As an eight year old I knew that writing was what I wanted to do, but never knew the steps to publication other than to write and to read and to dream.
As a teenager I was briefly published in some great hippie magazines. Poetry was my first publication and still this genre continues today.
I wish I’d journaled more as a teenager but am grateful that I now have shelves of notebooks and also a modest shelf of published books.
I am always looking for writing opportunities and a great way to begin publication is by entering competitions. If you are looking to get writing join organisations like CBCA and the Writers’ centre in your state.
Get along to conferences, meetings, networks. Immerse yourself in all things writing and reading.
Take risks, write down the world the way you see it. Use your hands, your mind, your dreams, your imagination to create something uniquely ‘you’.
Dream, read, housework, cook, catch up with family and friends, walk my dog, find exciting things to craft on pinterest, visit an op shop, read a blog, read a book, garden, dream and wish and pray some more.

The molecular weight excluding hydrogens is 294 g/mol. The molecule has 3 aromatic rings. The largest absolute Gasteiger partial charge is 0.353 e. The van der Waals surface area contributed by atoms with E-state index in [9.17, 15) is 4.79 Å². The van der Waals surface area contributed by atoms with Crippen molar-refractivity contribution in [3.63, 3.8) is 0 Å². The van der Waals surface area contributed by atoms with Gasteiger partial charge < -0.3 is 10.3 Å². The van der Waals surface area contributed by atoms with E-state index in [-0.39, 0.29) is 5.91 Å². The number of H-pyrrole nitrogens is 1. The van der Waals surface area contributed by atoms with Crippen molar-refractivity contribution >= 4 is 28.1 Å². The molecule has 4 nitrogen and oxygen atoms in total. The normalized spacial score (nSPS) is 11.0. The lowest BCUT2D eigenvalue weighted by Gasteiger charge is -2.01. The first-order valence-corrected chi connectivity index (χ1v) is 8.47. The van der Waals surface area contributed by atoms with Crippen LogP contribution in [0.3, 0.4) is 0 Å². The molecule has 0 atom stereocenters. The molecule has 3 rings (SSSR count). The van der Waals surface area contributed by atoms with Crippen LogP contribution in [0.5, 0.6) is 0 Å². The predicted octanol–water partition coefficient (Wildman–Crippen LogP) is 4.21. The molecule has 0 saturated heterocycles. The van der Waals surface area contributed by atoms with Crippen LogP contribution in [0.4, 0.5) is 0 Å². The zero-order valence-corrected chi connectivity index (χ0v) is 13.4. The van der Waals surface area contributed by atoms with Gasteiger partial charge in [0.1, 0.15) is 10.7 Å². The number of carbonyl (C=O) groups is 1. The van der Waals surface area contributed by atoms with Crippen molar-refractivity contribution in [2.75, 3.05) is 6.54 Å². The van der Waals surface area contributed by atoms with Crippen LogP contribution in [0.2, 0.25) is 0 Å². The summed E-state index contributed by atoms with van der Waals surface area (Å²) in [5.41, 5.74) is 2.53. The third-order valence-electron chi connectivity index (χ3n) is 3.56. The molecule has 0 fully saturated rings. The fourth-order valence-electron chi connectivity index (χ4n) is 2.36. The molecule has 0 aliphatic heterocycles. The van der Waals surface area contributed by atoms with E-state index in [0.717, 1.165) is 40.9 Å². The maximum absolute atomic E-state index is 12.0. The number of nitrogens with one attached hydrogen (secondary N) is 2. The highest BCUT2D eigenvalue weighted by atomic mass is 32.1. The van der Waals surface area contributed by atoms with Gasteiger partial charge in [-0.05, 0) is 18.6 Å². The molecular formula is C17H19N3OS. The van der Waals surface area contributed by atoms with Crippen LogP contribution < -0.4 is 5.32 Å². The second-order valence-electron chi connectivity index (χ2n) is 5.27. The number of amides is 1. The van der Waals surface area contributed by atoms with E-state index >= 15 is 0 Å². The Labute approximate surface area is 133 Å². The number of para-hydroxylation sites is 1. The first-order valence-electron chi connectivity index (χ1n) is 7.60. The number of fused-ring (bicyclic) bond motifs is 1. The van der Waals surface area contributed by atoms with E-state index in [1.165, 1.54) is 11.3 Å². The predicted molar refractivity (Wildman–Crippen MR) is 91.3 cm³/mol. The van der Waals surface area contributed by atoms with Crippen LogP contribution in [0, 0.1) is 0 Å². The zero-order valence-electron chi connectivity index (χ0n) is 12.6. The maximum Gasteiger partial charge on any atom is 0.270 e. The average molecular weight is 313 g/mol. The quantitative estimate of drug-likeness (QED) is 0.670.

Certainly, that’s part and parcel of being a writer and it’s hard sometimes to let other people read what is in your innermost thoughts.
Ah that would be a poem with one word to every line.
I write about the goldfields, country life, a tiny moment in time, families, animals, mystery, a longing for something, fantasy…
Never just one draft, I have written up to 13 drafts of a small chapter book. Sometimes the one story undergoes many changes, twists and evolves into something else. That is both the pleasure and pain of writing.
That depends up on the topic and if I find an entry point for the poem or the right tone. Some poems come as gifts and others I have to do many drafts. a good way to tackle a poem is to write down some details and then leave it for a day or two and then see if some lines come to grow the poem. Often having a rest of time between drafts helps overcome ‘writer’s block.’